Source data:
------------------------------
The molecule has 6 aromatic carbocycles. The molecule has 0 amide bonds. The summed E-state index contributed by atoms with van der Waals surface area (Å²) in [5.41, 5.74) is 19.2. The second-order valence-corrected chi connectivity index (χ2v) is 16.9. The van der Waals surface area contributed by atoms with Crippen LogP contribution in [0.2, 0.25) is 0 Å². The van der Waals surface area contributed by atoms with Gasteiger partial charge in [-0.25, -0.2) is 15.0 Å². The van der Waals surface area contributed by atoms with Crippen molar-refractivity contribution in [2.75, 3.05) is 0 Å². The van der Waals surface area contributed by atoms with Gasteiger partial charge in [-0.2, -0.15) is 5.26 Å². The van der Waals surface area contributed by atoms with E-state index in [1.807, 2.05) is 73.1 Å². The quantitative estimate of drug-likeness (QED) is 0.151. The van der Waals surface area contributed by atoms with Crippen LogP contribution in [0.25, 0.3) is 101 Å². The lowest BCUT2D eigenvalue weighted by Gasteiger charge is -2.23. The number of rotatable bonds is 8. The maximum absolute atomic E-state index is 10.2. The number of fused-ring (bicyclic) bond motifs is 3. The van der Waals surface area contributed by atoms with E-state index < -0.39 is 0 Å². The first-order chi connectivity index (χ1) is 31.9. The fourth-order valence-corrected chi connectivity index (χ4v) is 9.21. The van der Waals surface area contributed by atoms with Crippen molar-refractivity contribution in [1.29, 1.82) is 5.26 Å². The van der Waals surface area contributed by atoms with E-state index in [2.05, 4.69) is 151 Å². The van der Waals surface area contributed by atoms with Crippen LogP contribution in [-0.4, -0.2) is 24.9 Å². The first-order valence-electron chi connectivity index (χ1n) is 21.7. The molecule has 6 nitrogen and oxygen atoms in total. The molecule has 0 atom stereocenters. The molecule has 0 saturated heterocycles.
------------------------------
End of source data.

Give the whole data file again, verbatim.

The molecule has 6 aromatic carbocycles. The molecule has 0 amide bonds. The summed E-state index contributed by atoms with van der Waals surface area (Å²) in [5.41, 5.74) is 19.2. The second-order valence-corrected chi connectivity index (χ2v) is 16.9. The van der Waals surface area contributed by atoms with Crippen LogP contribution in [0.2, 0.25) is 0 Å². The van der Waals surface area contributed by atoms with Gasteiger partial charge in [-0.25, -0.2) is 15.0 Å². The van der Waals surface area contributed by atoms with Crippen molar-refractivity contribution in [2.75, 3.05) is 0 Å². The van der Waals surface area contributed by atoms with Gasteiger partial charge in [-0.2, -0.15) is 5.26 Å². The van der Waals surface area contributed by atoms with E-state index in [1.807, 2.05) is 73.1 Å². The quantitative estimate of drug-likeness (QED) is 0.151. The van der Waals surface area contributed by atoms with Crippen LogP contribution in [0.25, 0.3) is 101 Å². The lowest BCUT2D eigenvalue weighted by Gasteiger charge is -2.23. The number of rotatable bonds is 8. The maximum absolute atomic E-state index is 10.2. The number of fused-ring (bicyclic) bond motifs is 3. The van der Waals surface area contributed by atoms with E-state index < -0.39 is 0 Å². The first-order chi connectivity index (χ1) is 31.9. The fourth-order valence-corrected chi connectivity index (χ4v) is 9.21. The van der Waals surface area contributed by atoms with Crippen molar-refractivity contribution in [1.29, 1.82) is 5.26 Å². The van der Waals surface area contributed by atoms with E-state index in [2.05, 4.69) is 151 Å². The van der Waals surface area contributed by atoms with Crippen LogP contribution in [-0.4, -0.2) is 24.9 Å². The first-order valence-electron chi connectivity index (χ1n) is 21.7. The molecule has 6 nitrogen and oxygen atoms in total. The molecule has 0 atom stereocenters. The molecule has 0 saturated heterocycles.